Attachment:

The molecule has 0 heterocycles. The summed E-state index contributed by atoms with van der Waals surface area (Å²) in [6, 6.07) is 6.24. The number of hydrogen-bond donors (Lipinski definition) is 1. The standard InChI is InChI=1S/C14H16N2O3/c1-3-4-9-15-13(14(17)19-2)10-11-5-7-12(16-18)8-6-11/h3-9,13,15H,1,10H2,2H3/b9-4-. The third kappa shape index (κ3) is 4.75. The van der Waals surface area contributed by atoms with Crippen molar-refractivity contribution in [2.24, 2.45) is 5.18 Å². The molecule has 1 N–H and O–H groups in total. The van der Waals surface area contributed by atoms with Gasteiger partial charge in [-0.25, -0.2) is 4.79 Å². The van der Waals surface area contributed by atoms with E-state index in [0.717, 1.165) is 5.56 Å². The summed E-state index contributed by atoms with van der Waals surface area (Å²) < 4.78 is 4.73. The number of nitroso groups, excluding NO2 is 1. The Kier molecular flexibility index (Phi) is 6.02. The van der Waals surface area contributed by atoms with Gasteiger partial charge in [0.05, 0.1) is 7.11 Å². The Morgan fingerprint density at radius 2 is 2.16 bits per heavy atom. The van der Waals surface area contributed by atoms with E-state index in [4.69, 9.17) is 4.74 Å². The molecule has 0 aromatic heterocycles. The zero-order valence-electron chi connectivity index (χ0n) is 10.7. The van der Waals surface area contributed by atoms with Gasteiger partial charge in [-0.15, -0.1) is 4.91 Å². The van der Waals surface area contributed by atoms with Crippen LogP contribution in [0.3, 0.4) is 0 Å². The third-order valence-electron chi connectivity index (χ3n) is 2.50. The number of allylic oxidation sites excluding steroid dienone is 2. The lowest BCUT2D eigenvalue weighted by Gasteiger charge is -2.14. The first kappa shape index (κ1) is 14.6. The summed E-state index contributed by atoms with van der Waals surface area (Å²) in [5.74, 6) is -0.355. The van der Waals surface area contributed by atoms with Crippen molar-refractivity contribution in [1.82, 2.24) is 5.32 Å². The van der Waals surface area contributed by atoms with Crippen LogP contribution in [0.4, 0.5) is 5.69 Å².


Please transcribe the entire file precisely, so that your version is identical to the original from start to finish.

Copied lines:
The molecule has 0 heterocycles. The summed E-state index contributed by atoms with van der Waals surface area (Å²) in [6, 6.07) is 6.24. The number of hydrogen-bond donors (Lipinski definition) is 1. The standard InChI is InChI=1S/C14H16N2O3/c1-3-4-9-15-13(14(17)19-2)10-11-5-7-12(16-18)8-6-11/h3-9,13,15H,1,10H2,2H3/b9-4-. The third kappa shape index (κ3) is 4.75. The van der Waals surface area contributed by atoms with Crippen molar-refractivity contribution in [2.24, 2.45) is 5.18 Å². The molecule has 1 N–H and O–H groups in total. The van der Waals surface area contributed by atoms with Gasteiger partial charge in [-0.25, -0.2) is 4.79 Å². The van der Waals surface area contributed by atoms with E-state index in [0.717, 1.165) is 5.56 Å². The summed E-state index contributed by atoms with van der Waals surface area (Å²) < 4.78 is 4.73. The number of nitroso groups, excluding NO2 is 1. The Kier molecular flexibility index (Phi) is 6.02. The van der Waals surface area contributed by atoms with Gasteiger partial charge in [0.05, 0.1) is 7.11 Å². The Morgan fingerprint density at radius 2 is 2.16 bits per heavy atom. The van der Waals surface area contributed by atoms with E-state index in [4.69, 9.17) is 4.74 Å². The molecule has 0 aromatic heterocycles. The zero-order valence-electron chi connectivity index (χ0n) is 10.7. The van der Waals surface area contributed by atoms with Gasteiger partial charge in [-0.15, -0.1) is 4.91 Å². The van der Waals surface area contributed by atoms with Crippen LogP contribution in [0.3, 0.4) is 0 Å². The third-order valence-electron chi connectivity index (χ3n) is 2.50. The number of allylic oxidation sites excluding steroid dienone is 2. The lowest BCUT2D eigenvalue weighted by Gasteiger charge is -2.14. The first kappa shape index (κ1) is 14.6. The summed E-state index contributed by atoms with van der Waals surface area (Å²) in [5.74, 6) is -0.355. The van der Waals surface area contributed by atoms with Crippen molar-refractivity contribution in [1.82, 2.24) is 5.32 Å². The van der Waals surface area contributed by atoms with Crippen LogP contribution in [0.4, 0.5) is 5.69 Å².